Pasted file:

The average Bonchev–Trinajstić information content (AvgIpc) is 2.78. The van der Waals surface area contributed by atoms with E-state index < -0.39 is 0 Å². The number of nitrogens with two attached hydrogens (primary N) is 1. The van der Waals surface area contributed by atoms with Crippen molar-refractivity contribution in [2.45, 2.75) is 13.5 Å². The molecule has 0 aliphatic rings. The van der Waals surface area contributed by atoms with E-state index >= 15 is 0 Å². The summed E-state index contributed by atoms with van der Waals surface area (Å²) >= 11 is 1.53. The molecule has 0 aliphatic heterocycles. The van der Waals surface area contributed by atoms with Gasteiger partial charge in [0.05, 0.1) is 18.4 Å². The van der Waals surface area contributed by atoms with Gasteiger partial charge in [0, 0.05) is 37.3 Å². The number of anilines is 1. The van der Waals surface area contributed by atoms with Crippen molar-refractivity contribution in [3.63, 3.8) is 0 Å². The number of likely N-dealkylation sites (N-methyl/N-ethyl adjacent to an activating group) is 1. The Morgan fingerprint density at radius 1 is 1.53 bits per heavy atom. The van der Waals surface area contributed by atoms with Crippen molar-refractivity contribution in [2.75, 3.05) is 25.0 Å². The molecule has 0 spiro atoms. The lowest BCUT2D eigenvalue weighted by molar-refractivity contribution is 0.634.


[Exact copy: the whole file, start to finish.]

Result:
The average Bonchev–Trinajstić information content (AvgIpc) is 2.78. The van der Waals surface area contributed by atoms with E-state index < -0.39 is 0 Å². The number of nitrogens with two attached hydrogens (primary N) is 1. The van der Waals surface area contributed by atoms with Crippen molar-refractivity contribution in [2.45, 2.75) is 13.5 Å². The molecule has 0 aliphatic rings. The van der Waals surface area contributed by atoms with E-state index >= 15 is 0 Å². The summed E-state index contributed by atoms with van der Waals surface area (Å²) >= 11 is 1.53. The molecule has 0 aliphatic heterocycles. The van der Waals surface area contributed by atoms with Gasteiger partial charge in [0.05, 0.1) is 18.4 Å². The van der Waals surface area contributed by atoms with Gasteiger partial charge in [0, 0.05) is 37.3 Å². The number of anilines is 1. The van der Waals surface area contributed by atoms with Crippen molar-refractivity contribution in [3.63, 3.8) is 0 Å². The number of likely N-dealkylation sites (N-methyl/N-ethyl adjacent to an activating group) is 1. The Morgan fingerprint density at radius 1 is 1.53 bits per heavy atom. The van der Waals surface area contributed by atoms with Crippen molar-refractivity contribution in [2.75, 3.05) is 25.0 Å². The molecule has 0 spiro atoms. The lowest BCUT2D eigenvalue weighted by molar-refractivity contribution is 0.634.